Thursday, July 27, 2006

Most Unintentionally Funny Headline Ever

ESPN: "If the winner of the Tour de France cheated, can we trust anyone again?"

Welcome to 2006, pal.

7 Comments:

Anonymous Anonymous said...

I didn't even think it was that funny, just sad, especially since it's from the "worldwide leader in sports." Besides, it's cycling, nobody will care even if EVERY cyclist is doping as long as Lance Armstrong isn't.

6:52 AM  
Blogger nevs999 said...

Speaking of ESPN, did anyone else find it ridiculous how the "Worldwide Leader" completely ignored baseball analyst Harold Reynolds' dismissal as a news items on shows like "PTI", "Around the Horn", etc.?

I understand the personnel issue and why the ESPN suits didn't discuss it publicly, but for the network to act like Reynolds just disappeared and no one would notice is a little hypocritical. ESPN makes such a thing out of creating "stars" and then cruises right past one of their more popular dudes getting axed.

If I recall, the same didn't happen at ESPN when NBC had to deal with the Marv Albert's antics years ago.

Thoughts?

- Matt in Anchorage

9:34 AM  
Blogger Corey said...

I'm pretty sure the ESPN headline was sarcasm since doping in cycling is as common as steroid in Vince McMahon's body.

As for the Reynolds thing, I'm sure the threat of litigation and the fact that sexual harassment cases must be kept very confidential means that discussing it on public air is prohibited.

4:00 PM  
Anonymous Phil said...

Reynolds is dreadful at what he does so I'm glad he's gone. If only he could take Steve Phillips, John Kruk and Buster Olney with him. Anyway, they also kept quiet when Mike Tirico was accused of a several cases of harassment several years back.
Gary Miller also urinated on cops off a balcony and may or may not have been in possession of drugs. Like Tirico, no story and no serious disciplinary action.

4:49 PM  
Blogger Todd Martin said...

I would like to think the headline was meant as sarcasm too, but I don't think it was based on the context of the article. Odd as it is to me, it seems the predominant view in this country is still that Lance Armstrong was always clean and just the victim of a conspiracy to taint his name.

I've always liked Harold Reynolds. I think he's smart, knows his stuff, and isn't as much of a blowhard as a lot of people in the ESPN family. I also have fond memories of him playing briefly for the Orioles before the end of his career. I don't think his firing is that big of a deal to where anyone would need to cover it. He's just a baseball analyst. He's nowhere near the profile of Alberts, so it's more of a story just because it's sexual harassment, and as Phil points out, ESPN has a sordid history in that regard. I give him the benefit of the doubt for now, but I have no tolerance for sexual harassment, so I may change my mind when I know more.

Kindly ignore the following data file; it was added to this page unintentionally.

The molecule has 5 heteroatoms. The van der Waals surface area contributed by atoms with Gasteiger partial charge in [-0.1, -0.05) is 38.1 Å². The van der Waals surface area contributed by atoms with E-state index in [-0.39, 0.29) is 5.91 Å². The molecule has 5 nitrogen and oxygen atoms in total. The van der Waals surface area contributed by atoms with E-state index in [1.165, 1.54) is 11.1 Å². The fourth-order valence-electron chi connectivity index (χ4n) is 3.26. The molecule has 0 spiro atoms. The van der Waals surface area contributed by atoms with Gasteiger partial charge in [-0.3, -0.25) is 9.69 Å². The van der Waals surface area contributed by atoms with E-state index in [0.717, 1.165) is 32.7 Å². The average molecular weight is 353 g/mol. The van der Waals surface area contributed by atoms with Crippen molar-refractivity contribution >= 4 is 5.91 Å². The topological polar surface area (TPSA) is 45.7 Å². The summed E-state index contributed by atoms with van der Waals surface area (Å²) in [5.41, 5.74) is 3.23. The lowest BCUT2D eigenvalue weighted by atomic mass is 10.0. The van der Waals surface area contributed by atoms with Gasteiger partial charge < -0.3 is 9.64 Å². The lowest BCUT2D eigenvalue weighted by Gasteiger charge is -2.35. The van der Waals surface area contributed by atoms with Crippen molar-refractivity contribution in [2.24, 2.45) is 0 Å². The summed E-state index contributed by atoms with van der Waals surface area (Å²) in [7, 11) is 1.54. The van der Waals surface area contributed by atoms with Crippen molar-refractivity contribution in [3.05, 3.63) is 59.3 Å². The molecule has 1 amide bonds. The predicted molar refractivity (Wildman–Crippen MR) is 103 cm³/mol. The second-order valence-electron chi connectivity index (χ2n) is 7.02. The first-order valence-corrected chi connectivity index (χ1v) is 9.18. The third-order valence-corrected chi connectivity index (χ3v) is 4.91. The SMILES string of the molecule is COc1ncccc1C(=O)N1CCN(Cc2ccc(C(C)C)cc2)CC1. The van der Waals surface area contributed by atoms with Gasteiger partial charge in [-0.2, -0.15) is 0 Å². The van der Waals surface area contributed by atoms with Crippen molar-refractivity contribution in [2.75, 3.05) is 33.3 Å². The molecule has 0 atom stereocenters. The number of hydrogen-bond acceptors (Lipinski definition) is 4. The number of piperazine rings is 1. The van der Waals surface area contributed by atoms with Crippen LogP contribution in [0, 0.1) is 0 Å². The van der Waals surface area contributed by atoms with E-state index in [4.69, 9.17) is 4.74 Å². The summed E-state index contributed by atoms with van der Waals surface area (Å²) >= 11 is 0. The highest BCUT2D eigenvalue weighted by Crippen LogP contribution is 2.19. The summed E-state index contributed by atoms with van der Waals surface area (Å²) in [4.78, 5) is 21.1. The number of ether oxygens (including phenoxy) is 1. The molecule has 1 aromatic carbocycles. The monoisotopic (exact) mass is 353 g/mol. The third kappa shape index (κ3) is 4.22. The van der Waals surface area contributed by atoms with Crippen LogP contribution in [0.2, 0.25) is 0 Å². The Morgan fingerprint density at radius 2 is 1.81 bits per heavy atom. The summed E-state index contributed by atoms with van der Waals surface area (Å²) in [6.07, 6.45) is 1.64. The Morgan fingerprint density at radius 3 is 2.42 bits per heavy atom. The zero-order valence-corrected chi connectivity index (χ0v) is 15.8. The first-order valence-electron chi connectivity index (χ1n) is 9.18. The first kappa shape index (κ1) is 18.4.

As far as the likes of Phillips, Kruk and Olney, you'll get no disagreement from me there. Phillips is okay, Kruk is dreadful and obnoxious, and Olney has always struck me as a guy that doesn't know what he's talking about.

ESPN: The Unauthorized History is a great read for a lot of the various problems that came about as ESPN was developing over the years. It's a very odd companion piece to the Big Show by Olbermann and Patrick, which is a tremendously fun read and much more sunny. No SportsCenter anchor will ever touch Olbermann in my mind. Sarcasm has become a staple of SC since then, but Olbermann is one of the few who pulled it off with some actual wit. I miss him doing sports, although he wouldn't have as many opportunities to undress O'Reilly if he kept that job, so it's not all negative.

8:33 PM  
Blogger nevs999 said...

You're right, Olbermann riding O'Reilly never gets old.

I guess I'm just fascinated with the way ESPN operates, making supposed stars/star vehichles, hyping them to no end (Stephen A. Smith, crappy movies like "Hustle", etc.) and then giving no credence to why the people/things fall off the face of the planet in a matter of moments.

All I'm syaing is this: if Tim McCarver left Fox in a similar situation/allegation, I'm convinced it would be a lead topic on most ESPN's shows.

- Matt in Anchorage

10:09 AM  
Blogger Todd Martin said...

Oh, I'm totally with you as far as the way ESPN operates. But as far as Reynolds leaving, I don't think it's such a big story that it *has* to be covered as a news story. Obviously ESPN isn't running it for other reasons, but I think that is justifiable because the story itself isn't that important.

12:35 PM  

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